Getting to mile 7 was more of the same although there were a number of sharp testing up and down sections.  At this point I could tell the runner ahead of me was slowing a bit so decided to overtake at an opportune moment and then I caught another runner about a further 15 metres ahead pretty quickly as well.  I was now 6th, but more importantly starting to catch the runners ahead.  The lead group was no more and they were all spread out pretty quickly.  I was now starting to think crikey, I'm starting to get close to the front here!  It was at this point I started to push on.

Picture of the train at the station before it turns back round to head home.

Just after 7 miles we made the turn to start our way back home, but from miles 7-11 it was a different route back.  To begin with there were a number of sharp ascents and just after the first of these I closed right up with the front 3 runners who were now all back together with me just behind sitting in 4th.  It was also around this point I saw the train coming past in the opposite direction and I even managed to give everyone a wave and there were loads of cheering back.

We now hit a sheep track on the hillside and it was impossible to overtake so tried to just take a breather.  However, the extent of the wind was now obvious, the gusts coming head on were unbelievable and I struggled to keep to the sheep track and a number of times I almost slid down the steep hillside.  Eventually the sheep track finished and we moved into another section, a sort of muddy and stoney path before hitting what is affectionately know as 'The Bog' - I can confirm it was very boggy!  I had now moved into second, but the leader of the group a mile or so previously had moved away and had a lead of about 25 seconds.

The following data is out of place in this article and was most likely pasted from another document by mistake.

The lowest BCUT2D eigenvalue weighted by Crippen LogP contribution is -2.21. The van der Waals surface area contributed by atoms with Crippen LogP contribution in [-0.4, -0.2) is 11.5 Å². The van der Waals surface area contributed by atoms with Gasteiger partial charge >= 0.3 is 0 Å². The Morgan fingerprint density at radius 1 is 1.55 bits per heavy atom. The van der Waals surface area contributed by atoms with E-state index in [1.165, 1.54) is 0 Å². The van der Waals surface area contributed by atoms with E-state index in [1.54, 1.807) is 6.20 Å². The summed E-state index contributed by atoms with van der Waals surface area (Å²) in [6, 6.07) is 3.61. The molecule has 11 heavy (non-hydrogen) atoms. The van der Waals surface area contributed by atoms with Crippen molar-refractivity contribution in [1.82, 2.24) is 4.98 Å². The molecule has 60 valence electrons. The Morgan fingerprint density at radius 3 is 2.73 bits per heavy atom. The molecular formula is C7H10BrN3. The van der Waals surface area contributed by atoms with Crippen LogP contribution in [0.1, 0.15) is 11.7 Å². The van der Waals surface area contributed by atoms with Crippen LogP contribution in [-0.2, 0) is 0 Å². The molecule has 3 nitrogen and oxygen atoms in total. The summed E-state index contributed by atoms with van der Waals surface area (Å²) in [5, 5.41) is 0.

People starting the sheep track section - see the hands in the air to try and stay upright!  My wife reports that loads of people were slipping all over the place.

Over the next mile I started to think to myself 'I'm coming to get you!' and even started to think a win was on.  I could see that I was slowly starting to reel him in and probably got within 15 seconds of him before disaster struck - I managed to turn my ankle and heard a crunch as I did it.  I had a huge jolt of pain and got back up but I was now hobbling, I hoped I'd be able to run it off but now it was a case of looking back rather than look forward.  At this stage I had about a 25 second lead over a couple of runners behind me.

From about mile 11 onward we followed our earlier tracks and were now back in open fields.  The wind here was horrendous, truly appalling does not sufficiently describe how bad it was.  Full on gale strength wind and even on the flat I was probably only moving forward at 20% pace at times.  There was another section where it was a 1 in 4 gradient and combined with the wind it was impossible to do anything other than power walk.  I kept looking back and felt that my lead over the others was holding, if anything extending a bit further - maybe 40 seconds.

The steep section, the wind here was appalling and it was hard to do much other than power walk my way up.